20. 20. 20 www.ofcom.org.uk PROMOTIng COMPETITIOn AnD InnOVATIOn In COnVERgIng MARkETS (we exclude deficit repair payments and use BT’s reported • payments made by fixed operators such as BT to accounting charges to allow for ongoing service costs), or mobile operators for terminating calls would also fall. whether we should change our approach. We would expect these reductions to lead to lower prices for consumers in a competitive marketplace. If we decide to adopt different principles in our treatment of pension costs, it could have a significant impact for stakeholders and, ultimately, consumers. Changes in wholesale charges would not necessarily be felt proportionately by consumers, although we could expect an effect on consumer prices. We will be publishing a second consultation in summer 2010, in which we will set out our proposed approach for the future. aSSeSSinG our reGulatorY approacH to moBile Consumers are using increasingly more mobile services, paying lower prices for them and, more than ever, using mobile data services and accessing the internet on the move. In April 2010, Ofcom published data showing a 200 per cent rise in data traffic on mobile networks in a year. Ofcom’s work to further the interests of consumers in a healthy UK mobile market included completing our Mobile Sector Assessment (discussed on page 24). We also worked with the OFT to support the European Commission as it considered the formation of a joint-venture combining the UK business units of T-Mobile and Orange. loWer termination rateS For moBile uSerS In May 2009 we began a review of mobile termination rates – the wholesale charges that operators make to connect calls to each other’s networks – and the way in which they should be set from 2011-2015. This followed our earlier decision in 2007 that rates would fall annually until 2011. In April 2010 we published proposals that would see rates reducing progressively from 4.3p per minute (for O2, Orange, T-Mobile and Vodafone) and 4.6p (for 3 UK) in 2010/11, to 0.5p for all operators in 2014/15. The method used to calculate these rates only takes into account costs that are incurred directly from terminating calls, rather than additional overheads, and is consistent with the EU’s recommended approach. The proposed changes would have two effects: • payments between mobile operators for terminating calls would fall: this change would largely balance out across the mobile industry; and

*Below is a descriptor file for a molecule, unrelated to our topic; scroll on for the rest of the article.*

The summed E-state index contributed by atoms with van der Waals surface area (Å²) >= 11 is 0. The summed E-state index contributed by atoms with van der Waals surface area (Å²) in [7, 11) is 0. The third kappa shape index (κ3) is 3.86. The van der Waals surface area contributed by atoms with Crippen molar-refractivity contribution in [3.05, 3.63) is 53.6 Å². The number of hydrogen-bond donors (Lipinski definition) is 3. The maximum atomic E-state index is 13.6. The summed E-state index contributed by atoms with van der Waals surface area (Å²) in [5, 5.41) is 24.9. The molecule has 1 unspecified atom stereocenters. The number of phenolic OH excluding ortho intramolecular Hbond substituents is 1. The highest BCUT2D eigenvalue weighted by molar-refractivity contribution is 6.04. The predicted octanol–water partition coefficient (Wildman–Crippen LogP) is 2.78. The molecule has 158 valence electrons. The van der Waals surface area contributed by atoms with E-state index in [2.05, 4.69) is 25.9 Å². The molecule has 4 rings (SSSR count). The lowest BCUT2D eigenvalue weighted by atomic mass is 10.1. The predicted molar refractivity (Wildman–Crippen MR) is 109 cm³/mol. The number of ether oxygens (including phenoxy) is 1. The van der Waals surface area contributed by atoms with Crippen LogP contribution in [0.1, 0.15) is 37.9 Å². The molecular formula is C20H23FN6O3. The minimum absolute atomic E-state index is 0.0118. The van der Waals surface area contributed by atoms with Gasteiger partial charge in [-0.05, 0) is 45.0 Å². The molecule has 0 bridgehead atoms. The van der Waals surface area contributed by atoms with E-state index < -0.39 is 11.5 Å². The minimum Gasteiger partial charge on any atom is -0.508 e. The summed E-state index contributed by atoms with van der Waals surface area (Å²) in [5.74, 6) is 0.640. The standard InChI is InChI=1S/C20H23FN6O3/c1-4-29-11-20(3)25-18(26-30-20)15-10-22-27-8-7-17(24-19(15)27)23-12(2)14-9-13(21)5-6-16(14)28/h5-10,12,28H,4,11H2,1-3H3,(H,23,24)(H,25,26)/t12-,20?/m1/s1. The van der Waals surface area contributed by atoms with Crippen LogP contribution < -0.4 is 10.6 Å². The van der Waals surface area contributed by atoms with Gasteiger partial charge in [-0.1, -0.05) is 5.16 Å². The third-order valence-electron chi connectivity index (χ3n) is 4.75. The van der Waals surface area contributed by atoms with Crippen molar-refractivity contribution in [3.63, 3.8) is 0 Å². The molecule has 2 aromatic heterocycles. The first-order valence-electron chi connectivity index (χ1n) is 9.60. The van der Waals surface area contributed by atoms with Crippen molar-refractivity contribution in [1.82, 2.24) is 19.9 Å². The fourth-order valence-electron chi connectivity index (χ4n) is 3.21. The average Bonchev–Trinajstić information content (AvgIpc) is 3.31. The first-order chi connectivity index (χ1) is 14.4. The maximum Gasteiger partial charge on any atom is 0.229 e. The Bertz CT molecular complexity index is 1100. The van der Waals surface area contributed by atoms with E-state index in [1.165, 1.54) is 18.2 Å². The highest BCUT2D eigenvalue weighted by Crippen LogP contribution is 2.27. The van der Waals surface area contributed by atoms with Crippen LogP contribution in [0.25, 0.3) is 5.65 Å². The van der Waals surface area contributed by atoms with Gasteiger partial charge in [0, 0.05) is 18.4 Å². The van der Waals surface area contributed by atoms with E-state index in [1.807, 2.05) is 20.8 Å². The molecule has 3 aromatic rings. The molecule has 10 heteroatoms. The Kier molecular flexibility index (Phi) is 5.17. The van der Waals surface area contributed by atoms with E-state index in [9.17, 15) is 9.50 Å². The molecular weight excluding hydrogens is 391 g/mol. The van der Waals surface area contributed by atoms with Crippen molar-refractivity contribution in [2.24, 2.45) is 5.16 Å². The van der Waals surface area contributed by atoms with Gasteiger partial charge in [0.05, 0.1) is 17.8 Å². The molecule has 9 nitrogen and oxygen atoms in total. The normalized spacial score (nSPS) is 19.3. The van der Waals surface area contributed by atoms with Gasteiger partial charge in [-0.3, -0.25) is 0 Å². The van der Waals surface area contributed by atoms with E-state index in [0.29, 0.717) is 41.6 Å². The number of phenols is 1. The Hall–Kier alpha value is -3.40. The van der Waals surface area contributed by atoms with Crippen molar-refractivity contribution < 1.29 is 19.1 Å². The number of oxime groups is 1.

21. 21. OFCOM ANNUAL REPORT & ACCOUNTS 2009/10 SECTION B: Core Areas of Activity 21 Preparing for the future of PSB although the issue would be examined again in 2010. Public service broadcasting (PSB) delivers a varied and However, we did make some minor changes to the extensive range of programming for viewers, including scheduling of advertising on PSB channels. We allowed news, current affairs and documentaries, UK-made more breaks in PSB programmes longer than one hour, dramas and children’s programmes which are all valued by bringing the rules into line with non-PSB channels, and we audiences. allowed teleshopping on PSB channels between midnight and 6am. We also increased protection for viewers of pSB: a DeclininG SpenD But appreciatiVe auDienceS transactional gambling services. One of Ofcom’s statutory roles is to assess PSB, and the Content and standards on TV and radio broadcasters’ delivery of public service purposes. The PSBs consist of all the BBC’s licence fee-funded services, ITV1, tHe BroaDcaStinG coDe iS reViSeD Channel 4, Five and S4C. The TV and radio broadcasters’ ‘rule book’ was revised Our PSB annual report, published in July 2009, in December with the publication of the 2009 showed that against a backdrop of a rapidly changing Broadcasting Code. television environment, overall appreciation of PSB had increased over the last two years. We found that 63 per The Code sets out clear rules which allow audiences cent of viewers said PSB channels offered high-quality freedom to exercise informed viewing and listening choices, programmes, up four percentage points on the year. and broadcasters freedom for creativity. More viewers also thought that news programmes were The refreshed Code continues to cover areas such as trustworthy, and felt big national events were covered well. the protection of under-18s, harm and offence, fairness However, the five main PSB channels spent 15 per cent less and privacy, and commercial references in programmes. on original UK programmes in 2008 (£2.6bn) than they The main revisions were intended to benefit audiences did in 2004 (£3bn). In the same period, the total hours by helping broadcasters to avoid compliance failures, of original content broadcast also fell by three per cent to particularly in areas including audience competitions 33,177 hours a year. and voting, and sexual material. Up-to-date research on audience attitudes to sexual material was commissioned permitteD amount oF aDVertiSinG uncHanGeD and published as part of the Code Review. Together with updated research on public attitudes to offensive language, Following the second stage of our review of advertising due to be published in 2010, this research will help inform regulation, we said in May 2009 that we did not propose Ofcom of developments in consumer attitudes when to make any changes to the amount of advertising on TV, applying the Code rules.